Imagine the Stories
Rabi'a Gonzalez & Carl Schlichting
Sponsored by Vista Radio
“Real community is built on stories, both real and imagined.”
The two Slocan Valley artists partner on their interactive architectural work displayed this year. Rabi’a has been in every show since Sculpturewalk was launched in 2010; Carl has had a number of entries over the years. Both are talented metalworkers. Here they combine skills and styles to create a piece full of interesting objects and unleashed creativity.
Two tenement-like structures form the main body of the installation. Walls (one mirrored), roofs, windows and doors of varying sizes and shapes abound in rusted steel – the theatre set-like structures are positioned and welded together to portray depth and story potential settings. The taller angular structure is countered by the uneven rooflines of those adjoining it, a chimney and TV antenna breaking the horizontal lines. Two themes emerge in the sculpture. A more abstract, highly urban side with high-rise downtown elements. The other theme depicts a more intimate community and its trappings.
It is the detail affixed to the structure and inside that really makes Imagine The Stories so impressive, and true to its name.
An interior window features an ornate metal balcony rail fronting a window with weathered wooden shutters, one open. A metal figure stands in the opening, on the balcony. The entire window and balcony are framed in a brilliant mosaic of red, blue, green, black and white glass.
Below and offset are steps and a wall with stylized metal figures standing on and leaning against them, respectively. On a shelf is a metal galleon and pot, both complementing an abstract metal screen of concentric circles. Above the stairs is right-angled, bright blue overhanging roofing.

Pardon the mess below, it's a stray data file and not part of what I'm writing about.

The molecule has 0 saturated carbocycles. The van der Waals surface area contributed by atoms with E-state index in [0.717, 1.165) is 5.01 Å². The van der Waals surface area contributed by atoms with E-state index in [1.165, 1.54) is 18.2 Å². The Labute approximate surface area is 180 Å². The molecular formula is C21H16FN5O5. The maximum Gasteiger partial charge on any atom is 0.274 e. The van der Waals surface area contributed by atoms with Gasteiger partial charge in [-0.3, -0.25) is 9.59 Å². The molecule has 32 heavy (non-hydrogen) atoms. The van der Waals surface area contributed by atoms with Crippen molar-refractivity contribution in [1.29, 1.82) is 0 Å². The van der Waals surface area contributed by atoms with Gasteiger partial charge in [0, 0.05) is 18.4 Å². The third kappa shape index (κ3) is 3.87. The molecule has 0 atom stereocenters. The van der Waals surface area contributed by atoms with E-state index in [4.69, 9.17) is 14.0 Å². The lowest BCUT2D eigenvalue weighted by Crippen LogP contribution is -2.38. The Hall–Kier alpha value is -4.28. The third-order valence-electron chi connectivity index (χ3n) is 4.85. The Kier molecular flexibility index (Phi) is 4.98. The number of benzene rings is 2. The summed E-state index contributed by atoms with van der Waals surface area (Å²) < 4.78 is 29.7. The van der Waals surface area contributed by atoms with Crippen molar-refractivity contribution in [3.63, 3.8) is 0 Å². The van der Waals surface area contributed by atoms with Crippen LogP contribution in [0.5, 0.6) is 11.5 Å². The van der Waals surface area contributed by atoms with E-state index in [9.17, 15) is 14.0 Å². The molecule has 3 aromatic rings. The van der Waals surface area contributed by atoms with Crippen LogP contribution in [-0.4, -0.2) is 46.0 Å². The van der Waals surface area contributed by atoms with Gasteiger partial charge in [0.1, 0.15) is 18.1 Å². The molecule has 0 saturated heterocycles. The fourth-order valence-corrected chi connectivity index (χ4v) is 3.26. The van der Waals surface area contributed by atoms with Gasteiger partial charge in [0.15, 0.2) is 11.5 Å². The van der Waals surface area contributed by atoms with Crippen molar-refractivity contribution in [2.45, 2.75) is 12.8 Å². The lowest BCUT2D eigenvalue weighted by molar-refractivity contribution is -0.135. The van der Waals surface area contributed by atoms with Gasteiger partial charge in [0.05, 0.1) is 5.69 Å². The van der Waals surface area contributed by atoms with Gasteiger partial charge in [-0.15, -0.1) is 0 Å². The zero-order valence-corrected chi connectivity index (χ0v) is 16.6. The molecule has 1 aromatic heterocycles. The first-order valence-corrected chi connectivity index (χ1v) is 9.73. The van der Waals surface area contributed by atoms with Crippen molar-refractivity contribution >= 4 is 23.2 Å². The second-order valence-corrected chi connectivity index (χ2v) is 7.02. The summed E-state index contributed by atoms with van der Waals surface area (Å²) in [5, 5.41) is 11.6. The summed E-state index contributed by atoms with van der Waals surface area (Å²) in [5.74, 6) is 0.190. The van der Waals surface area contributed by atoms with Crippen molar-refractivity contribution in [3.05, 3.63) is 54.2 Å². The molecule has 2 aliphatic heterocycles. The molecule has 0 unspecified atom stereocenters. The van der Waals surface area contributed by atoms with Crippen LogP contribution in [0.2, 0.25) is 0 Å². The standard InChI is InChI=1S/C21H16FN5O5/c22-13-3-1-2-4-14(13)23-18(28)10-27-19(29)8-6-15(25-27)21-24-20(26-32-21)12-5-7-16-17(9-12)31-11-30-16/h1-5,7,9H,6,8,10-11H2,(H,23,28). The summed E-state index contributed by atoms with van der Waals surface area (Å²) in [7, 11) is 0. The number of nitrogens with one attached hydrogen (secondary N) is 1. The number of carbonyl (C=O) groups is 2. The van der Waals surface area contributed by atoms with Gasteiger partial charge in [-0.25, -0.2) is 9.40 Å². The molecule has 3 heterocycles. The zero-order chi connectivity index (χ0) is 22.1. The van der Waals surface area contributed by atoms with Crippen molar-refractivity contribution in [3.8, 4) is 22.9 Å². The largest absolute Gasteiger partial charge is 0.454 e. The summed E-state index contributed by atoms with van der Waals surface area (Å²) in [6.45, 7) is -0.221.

A bird perches on a high windowsill, oblivious to the clothesline dancing with brightly coloured garments just outside. In another location a tricycle and handmade mail box can be seen; elsewhere, a two wheeled bike leans against a wall along with a potted plant. All the images are made of metal, some with splashes of colour, others deliberately left rusted.
Imagine The Stories is full of surprising little details that support the main body of work. It also reflects the philosophy of both the artists – reuse and recreate with what is at hand. “The piece started out a lot simpler in its model state,” says Rabi’a, laughing. “We just kept adding little flourishes here and there, items that hint at the title.”
As their nameplate states: “Real community is built on stories, real and imagined.” They interpret the interaction and proximity of close neighbours and their stories very well with the sculpture they collectively fashioned, infusing it with vibrant additions that significantly enhance.